In some quarters, Celtic's 93 minutes of defiance against arguably the world's greatest side has been hailed as a tactical masterstroke by Lennon, only undone by Jordi Alba's goal deep in stoppage time. Lennon himself would not regard his own tactics as the defining characteristic of a proud night for him and his club, though. His success in Camp Nou – success which withstood the entirely predictable outcome of an eventual Barcelona win – instead should be measured in other ways. Namely, his growing ability to identify highly promising players and blend them into a highly motivated team.
Celtic didn't do anything innovative in Camp Nou. The attempt to live with Barcelona was helped by the fact umpteen other clubs have previously tried every trick in the book in a usually fruitless attempt to do so, so all the tactical templates are widely known including trying to suffocate their majestic playmakers. Lennon sent out a back four with four midfielders protecting them – entirely routine – although there was the courageous twist of playing with two forwards, Georgios Samaras and Gary Hooper alternating between front man and secondary striker.
There was no "anti-football" strategy from Celtic. They were forced to chase shadows for most of the night, almost constantly on the back foot, because Barcelona's brilliance reduced them to that. Lennon had not sent out his team only to defend, but like the vast majority of visitors in Camp Nou they had no say in the matter.
What was admirable about the display wasn't any tactical sophistication in what Fraser Forster, Kelvin Wilson, Efe Ambrose, Victor Wanyama, Joe Ledley and Charlie Mulgrew did, but in the discipline and enormous commitment they and the other Celtic players showed in working themselves to the point of exhaustion against a team that made almost 1000 passes.
They worked tirelessly and were constantly switched on to react to Barcelona's endless interrogation. Lennon had spent time hammering it home to his players that the Catalan side could inflict damage from the first second to the very last – how right he was – but they followed his orders almost perfectly. Iniesta's goal was too well-executed to be realistically preventable although James Forrest let his concentration slip for a crucial moment and wasn't aggressive enough in tracking Alba's run at the killer goal. That was all it took.
Being able to just about survive the mauling teams get in Barcelona inevitably invites a reassessment of this Celtic side. How far can it go? It is Lennon's team. He signed nine of the 11 players who started and the combined fee spent to assemble the entire side was only £13.3m, plus another £1.5m-worth of used substitutes. Martin O'Neill twice earned draws in Barcelona but his teams were different: they contained seasoned professionals assembled for relatively high fees. Lennon has put together a group on a modest budget, every one of whom is playing at a higher level now than he did at his previous clubs.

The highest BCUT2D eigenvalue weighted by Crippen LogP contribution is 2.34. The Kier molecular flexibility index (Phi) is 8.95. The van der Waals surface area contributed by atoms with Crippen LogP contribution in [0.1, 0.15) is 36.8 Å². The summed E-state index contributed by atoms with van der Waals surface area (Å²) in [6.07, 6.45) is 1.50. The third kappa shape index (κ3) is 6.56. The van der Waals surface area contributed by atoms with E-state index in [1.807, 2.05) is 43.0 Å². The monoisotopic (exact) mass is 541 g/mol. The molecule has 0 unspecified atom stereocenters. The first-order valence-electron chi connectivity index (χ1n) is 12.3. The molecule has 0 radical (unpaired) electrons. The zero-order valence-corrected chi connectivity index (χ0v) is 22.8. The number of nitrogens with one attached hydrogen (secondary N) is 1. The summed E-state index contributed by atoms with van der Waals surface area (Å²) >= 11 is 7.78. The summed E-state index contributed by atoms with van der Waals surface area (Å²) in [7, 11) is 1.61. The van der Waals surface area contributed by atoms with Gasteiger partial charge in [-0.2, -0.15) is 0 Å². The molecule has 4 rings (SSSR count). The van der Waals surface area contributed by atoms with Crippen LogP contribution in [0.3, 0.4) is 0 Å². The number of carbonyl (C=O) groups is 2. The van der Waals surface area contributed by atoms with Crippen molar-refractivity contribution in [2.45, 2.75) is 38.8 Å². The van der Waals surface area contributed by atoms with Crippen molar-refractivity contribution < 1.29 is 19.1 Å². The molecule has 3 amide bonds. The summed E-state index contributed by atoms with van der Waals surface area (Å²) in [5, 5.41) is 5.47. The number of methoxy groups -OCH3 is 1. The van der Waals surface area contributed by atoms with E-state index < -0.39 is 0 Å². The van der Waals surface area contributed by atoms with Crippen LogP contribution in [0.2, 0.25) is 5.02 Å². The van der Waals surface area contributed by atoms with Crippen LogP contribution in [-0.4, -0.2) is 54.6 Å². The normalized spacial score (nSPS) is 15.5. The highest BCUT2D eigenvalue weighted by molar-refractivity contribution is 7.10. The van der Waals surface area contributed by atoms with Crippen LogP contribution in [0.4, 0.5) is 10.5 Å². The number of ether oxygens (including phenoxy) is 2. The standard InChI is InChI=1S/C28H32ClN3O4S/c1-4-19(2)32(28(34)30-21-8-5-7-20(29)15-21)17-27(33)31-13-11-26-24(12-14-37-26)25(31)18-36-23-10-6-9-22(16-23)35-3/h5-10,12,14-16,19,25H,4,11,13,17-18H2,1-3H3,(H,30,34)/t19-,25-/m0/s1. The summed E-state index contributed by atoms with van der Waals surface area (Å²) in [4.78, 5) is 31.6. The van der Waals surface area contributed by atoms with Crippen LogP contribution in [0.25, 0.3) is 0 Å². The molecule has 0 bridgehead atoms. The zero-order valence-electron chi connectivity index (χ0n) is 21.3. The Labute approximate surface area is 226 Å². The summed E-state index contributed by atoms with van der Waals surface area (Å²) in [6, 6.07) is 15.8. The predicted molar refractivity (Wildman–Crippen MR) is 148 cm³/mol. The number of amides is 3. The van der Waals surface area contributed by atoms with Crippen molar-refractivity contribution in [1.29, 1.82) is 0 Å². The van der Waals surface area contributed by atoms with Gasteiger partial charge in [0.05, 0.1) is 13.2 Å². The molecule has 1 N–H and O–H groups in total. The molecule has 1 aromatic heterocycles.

Without airbrushing the fact they left the stadium as losers, Camp Nou witnessed further evidence that Celtic have learned how to play away from home in Europe. "We have shown this season that we deserve our place alongside Europe's elite clubs," said chief executive Peter Lawwell.
One of the lessons from folding 3-0 at Braga, 4-0 at Utrecht and 3-1 at Sion in the manager's first two full seasons was that he did not have the defenders he needed. A number have moved on, while Mikael Lustig and Kelvin Wilson are looking like better players than they did at first, Ambrose has been immediately impressive, Emilio Izaguirre is recovering form and Mulgrew and especially Wanyama have been invaluable. All of them will be required again for the ordeal of dealing with Barcelona again at Parkhead on November 7. Samaras and Scott Brown may miss that tie through injury, but Celtic left Spain with no psychological wounds.
Group G could yet slip away from them, perhaps if they lose to Barcelona and Spartak Moscow beat Benfica again, but Tuesday night will surely have lasting relevance for this team. There was a sense from the players after the match that they had pretty much handled the stiffest test they will ever face in football, which will empower them for any subsequent challenge.
"Normally, when a team comes here, Barcelona will beat them easily," said Biram Kayal, the Celtic midfielder. "That hasn't happened to us. There is a big difference in this team from one year ago, the team has gelled now. Most of us have been together for two years now, almost three, and there is a lot of power there now. We have a lot of confidence and we feel anything is possible.
"We always believed we can do something at this level. We had difficulties in the past when we played away from home but that is no longer the case. Before Barcelona, we hadn't lost away in almost a year. And now it's taken a goal right at the end to beat us. We believe it's possible to qualify."